Entries in High Cholesterol (3)


Sugary Beverages Could Increase Female Cardiovascular Risks

Stockbyte/Thinkstock(NORMAN, Okla.) -- Drinking as little as two sweetened beverages a day can not only widen a woman’s waistline, but can increase her risk of diabetes and high cholesterol, according to a new study by researchers at the University of Oklahoma in Norman.

Researchers found that women who drank two or more sweetened drinks, such as soda or flavored water, were four times as likely to develop high cholesterol and impaired tolerance for glucose—both associated with increased risk of heart disease and diabetes.

Researchers from the University of Oklahoma Health Sciences Center followed more than 4,000 men and women ages 45 to 84 over a five-year span and monitored their sugar-sweetened beverage intake along with weight, waist circumference, cholesterol and diabetes markers.

The effects from the study on women were not found in men.

Copyright 2011 ABC News Radio


Children Should Get Cholesterol Tests, Panel Says

Thomas Barwick/Getty Images(WASHINGTON) -- All children should be screened for cholesterol levels between ages nine and 11, and again between ages 17 and 21, even those who are not at an increased risk of high cholesterol and heart disease, according to new guidelines endorsed by the American Academy of Pediatrics.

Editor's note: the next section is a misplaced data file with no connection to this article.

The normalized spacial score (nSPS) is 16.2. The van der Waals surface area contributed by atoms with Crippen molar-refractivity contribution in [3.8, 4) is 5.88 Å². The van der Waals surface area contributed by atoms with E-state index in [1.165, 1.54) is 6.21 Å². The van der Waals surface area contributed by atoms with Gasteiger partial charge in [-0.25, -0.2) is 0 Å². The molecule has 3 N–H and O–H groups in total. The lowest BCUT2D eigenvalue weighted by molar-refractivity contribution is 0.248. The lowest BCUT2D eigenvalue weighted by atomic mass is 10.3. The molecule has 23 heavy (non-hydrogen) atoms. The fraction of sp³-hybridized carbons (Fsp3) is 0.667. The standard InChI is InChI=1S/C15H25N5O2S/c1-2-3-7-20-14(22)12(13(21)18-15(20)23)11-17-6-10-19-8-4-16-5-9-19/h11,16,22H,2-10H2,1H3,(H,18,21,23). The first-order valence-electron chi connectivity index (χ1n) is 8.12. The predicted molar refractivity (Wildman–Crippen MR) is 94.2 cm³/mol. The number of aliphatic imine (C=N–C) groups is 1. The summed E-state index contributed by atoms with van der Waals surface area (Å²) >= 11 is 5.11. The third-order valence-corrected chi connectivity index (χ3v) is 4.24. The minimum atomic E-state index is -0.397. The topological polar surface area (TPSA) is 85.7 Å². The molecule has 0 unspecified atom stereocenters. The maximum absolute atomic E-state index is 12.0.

Previously, experts recommended that only certain children be screened for cholesterol early in life, such as those children with a family history of high cholesterol or heart disease or children who have diabetes or are obese. But a panel of experts from the National Heart, Lung and Blood Institute now recommends that all children be screened to help pediatricians detect elevated cholesterol in their young patients, with the goal of preventing heart disease later in life.

The guidelines will be presented Sunday at a meeting of the American Heart Association and are published online Friday in the journal Pediatrics.

Copyright 2011 ABC News Radio


Study: More Business Trips May Lead to Increased Health Risks

Comstock/Thinkstock(NEW YORK) -- People who travel often for business are at higher risk for various health problems such as obesity and high cholesterol, according to researchers at the Columbia University.

Researchers analyzed the health data of more than 13,000 employees participating in a corporate wellness program.  Eighty percent of these employees traveled at least one night per month, while nearly one percent of the group were extensive travelers, spending up to 20 nights each month on business trips.

They found that heavy travelers experienced an increase in rates of "less-than-good" health along with the increase of nights on the road.  Furthermore, extensive travelers were 92 percent more likely to develop obesity compared to non-travelers' 33 percent likelihood for the disease.

The study's authors attribute the health risks linked to extensive travel to poor sleep, fattening foods and long periods of inactivity, among other factors.  They suggest that companies that require employees to travel should also offer stress management classes, choose accommodations with fitness facilities and encourage healthier food choices with meal reimbursements.

The study is published in the April issue of the Journal of Occupational and Environmental Medicine.

Copyright 2011 ABC News Radio

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